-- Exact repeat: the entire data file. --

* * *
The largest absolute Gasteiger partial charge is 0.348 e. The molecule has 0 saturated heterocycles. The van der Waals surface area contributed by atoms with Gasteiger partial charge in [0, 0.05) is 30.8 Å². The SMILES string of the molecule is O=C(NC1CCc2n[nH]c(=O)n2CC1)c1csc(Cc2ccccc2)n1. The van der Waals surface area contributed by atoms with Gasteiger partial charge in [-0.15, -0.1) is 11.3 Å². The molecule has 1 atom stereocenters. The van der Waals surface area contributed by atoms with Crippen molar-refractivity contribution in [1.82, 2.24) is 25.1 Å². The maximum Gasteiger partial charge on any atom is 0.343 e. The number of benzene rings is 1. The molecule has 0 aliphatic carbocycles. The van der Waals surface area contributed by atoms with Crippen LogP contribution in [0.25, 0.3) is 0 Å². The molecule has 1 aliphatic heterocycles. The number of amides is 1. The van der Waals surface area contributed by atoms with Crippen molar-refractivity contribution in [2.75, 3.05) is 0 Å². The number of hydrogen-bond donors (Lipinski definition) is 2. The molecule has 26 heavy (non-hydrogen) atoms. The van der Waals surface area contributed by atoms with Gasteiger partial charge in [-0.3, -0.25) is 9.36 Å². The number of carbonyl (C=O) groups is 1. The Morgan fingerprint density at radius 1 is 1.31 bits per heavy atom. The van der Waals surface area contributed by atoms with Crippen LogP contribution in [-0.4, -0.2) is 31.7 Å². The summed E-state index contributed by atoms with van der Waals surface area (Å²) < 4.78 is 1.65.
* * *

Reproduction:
The largest absolute Gasteiger partial charge is 0.348 e. The molecule has 0 saturated heterocycles. The van der Waals surface area contributed by atoms with Gasteiger partial charge in [0, 0.05) is 30.8 Å². The SMILES string of the molecule is O=C(NC1CCc2n[nH]c(=O)n2CC1)c1csc(Cc2ccccc2)n1. The van der Waals surface area contributed by atoms with Gasteiger partial charge in [-0.15, -0.1) is 11.3 Å². The molecule has 1 atom stereocenters. The van der Waals surface area contributed by atoms with Crippen molar-refractivity contribution in [1.82, 2.24) is 25.1 Å². The maximum Gasteiger partial charge on any atom is 0.343 e. The number of benzene rings is 1. The molecule has 0 aliphatic carbocycles. The van der Waals surface area contributed by atoms with Crippen LogP contribution in [0.25, 0.3) is 0 Å². The molecule has 1 aliphatic heterocycles. The number of amides is 1. The van der Waals surface area contributed by atoms with Crippen molar-refractivity contribution in [2.75, 3.05) is 0 Å². The number of hydrogen-bond donors (Lipinski definition) is 2. The molecule has 26 heavy (non-hydrogen) atoms. The van der Waals surface area contributed by atoms with Gasteiger partial charge in [-0.3, -0.25) is 9.36 Å². The number of carbonyl (C=O) groups is 1. The Morgan fingerprint density at radius 1 is 1.31 bits per heavy atom. The van der Waals surface area contributed by atoms with Crippen LogP contribution in [-0.4, -0.2) is 31.7 Å². The summed E-state index contributed by atoms with van der Waals surface area (Å²) < 4.78 is 1.65.